It’s the root mycelia that do all the work, says Daniel Reyes, founder of the Austin, Texas-based science and education company MycoAlliance, referring to the threadlike network of roots that connect species of fungi. “Compared to an apple tree, the mushroom we see growing above ground is the apple, and the mycelium is the tree itself. Mycologists focus on the mycelium,” he says.

Mycelia consume their food externally, by secreting powerful enzymes that break down molecules. In other words, they “digest” whatever substrate, or surface, they’re growing on, converting it to nutrients and—depending on the substrate—edible mushrooms.

Proponents say it’s a natural, more benign, and potentially cheaper alternative to the “scrape-and-burn” approach to environmental cleanup, which involves digging up contaminated soil and incinerating it.

The problem with that traditional approach is that it can remove potentially fertile topsoil, says Theresa Halula, who teaches mushroom cultivation at Merritt College in Oakland, California. Mycoremediation, on the other hand, she says, can help clean up toxic sites while actually improving soil fertility.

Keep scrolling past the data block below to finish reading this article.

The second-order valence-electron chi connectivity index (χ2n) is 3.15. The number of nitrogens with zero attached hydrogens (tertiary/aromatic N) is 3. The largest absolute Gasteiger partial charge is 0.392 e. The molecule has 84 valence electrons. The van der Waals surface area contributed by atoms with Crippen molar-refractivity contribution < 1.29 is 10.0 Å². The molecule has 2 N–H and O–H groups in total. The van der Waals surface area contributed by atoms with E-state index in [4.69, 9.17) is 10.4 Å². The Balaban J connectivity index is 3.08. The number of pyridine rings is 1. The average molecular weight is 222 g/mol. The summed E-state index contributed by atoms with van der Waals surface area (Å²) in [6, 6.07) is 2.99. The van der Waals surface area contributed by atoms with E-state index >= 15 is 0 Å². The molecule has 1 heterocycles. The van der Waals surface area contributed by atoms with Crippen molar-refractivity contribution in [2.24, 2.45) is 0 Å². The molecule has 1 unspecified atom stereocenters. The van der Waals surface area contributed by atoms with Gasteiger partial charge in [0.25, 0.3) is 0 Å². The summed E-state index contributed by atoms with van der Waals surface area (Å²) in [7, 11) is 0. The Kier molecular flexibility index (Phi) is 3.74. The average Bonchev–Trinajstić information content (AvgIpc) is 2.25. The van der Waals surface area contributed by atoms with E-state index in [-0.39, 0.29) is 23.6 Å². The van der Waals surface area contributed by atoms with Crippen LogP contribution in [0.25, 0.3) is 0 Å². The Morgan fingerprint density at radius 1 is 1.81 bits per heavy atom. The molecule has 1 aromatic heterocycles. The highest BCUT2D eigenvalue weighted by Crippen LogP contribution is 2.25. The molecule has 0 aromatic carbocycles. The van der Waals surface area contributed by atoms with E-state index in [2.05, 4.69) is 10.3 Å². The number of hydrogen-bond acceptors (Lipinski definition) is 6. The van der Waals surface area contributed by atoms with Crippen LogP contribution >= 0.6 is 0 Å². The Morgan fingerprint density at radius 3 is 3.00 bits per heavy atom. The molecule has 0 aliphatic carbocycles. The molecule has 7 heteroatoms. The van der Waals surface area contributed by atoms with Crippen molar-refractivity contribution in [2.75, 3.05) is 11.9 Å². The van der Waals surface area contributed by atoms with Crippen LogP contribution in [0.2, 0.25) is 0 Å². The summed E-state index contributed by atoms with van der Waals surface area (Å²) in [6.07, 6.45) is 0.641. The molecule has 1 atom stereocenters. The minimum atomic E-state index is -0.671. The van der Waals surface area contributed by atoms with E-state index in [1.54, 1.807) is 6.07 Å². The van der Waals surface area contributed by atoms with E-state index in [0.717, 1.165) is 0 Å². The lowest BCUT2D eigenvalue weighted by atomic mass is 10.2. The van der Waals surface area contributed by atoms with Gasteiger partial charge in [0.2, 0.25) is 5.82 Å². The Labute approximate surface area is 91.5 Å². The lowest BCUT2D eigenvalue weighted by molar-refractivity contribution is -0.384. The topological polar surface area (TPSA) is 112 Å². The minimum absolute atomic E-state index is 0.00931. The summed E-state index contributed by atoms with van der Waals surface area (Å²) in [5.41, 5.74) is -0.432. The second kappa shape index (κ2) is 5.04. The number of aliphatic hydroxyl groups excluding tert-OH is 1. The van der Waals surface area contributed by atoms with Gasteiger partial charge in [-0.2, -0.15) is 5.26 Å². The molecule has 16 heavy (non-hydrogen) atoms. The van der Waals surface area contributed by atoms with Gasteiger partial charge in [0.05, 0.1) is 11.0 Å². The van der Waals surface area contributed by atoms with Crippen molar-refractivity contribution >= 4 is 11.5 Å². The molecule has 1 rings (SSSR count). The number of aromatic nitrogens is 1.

So why isn’t mycoremediation a more common practice?

Current mycoremediation solutions simply work too slowly to be embraced on an industrial scale.

One reason, Halula says, is that federal regulations require the removal of 100 percent of targeted contaminants within a short time frame. Current mycoremediation solutions simply work too slowly to be embraced on an industrial scale. “In nature, mushrooms break down all kinds of substances, and we’re just beginning to look at this more closely in the lab and in field studies,” she says. “But we don’t yet know the speed of the breakdown, and how effective that breakdown is.”

As a result, most mycoremediation projects are undertaken at the local level, like the Sonoma County project.

“Mycology is very neglected as a science, and mycoremediation is currently very site-specific,” says Peter McCoy, a self-trained mycologist viewed by many of his adherents as a founder of the radical mycology movement. (His book, Radical Mycology: A Treatise on Seeing and Working With Fungi, helped give the movement its name.) McCoy says there’s no one-size-fits-all method for applying mushrooms to biohazard sites. Reactions vary depending on species of mushroom, contaminants present, and local growing conditions, which means treatments must be customized and that further exploration is likely necessary.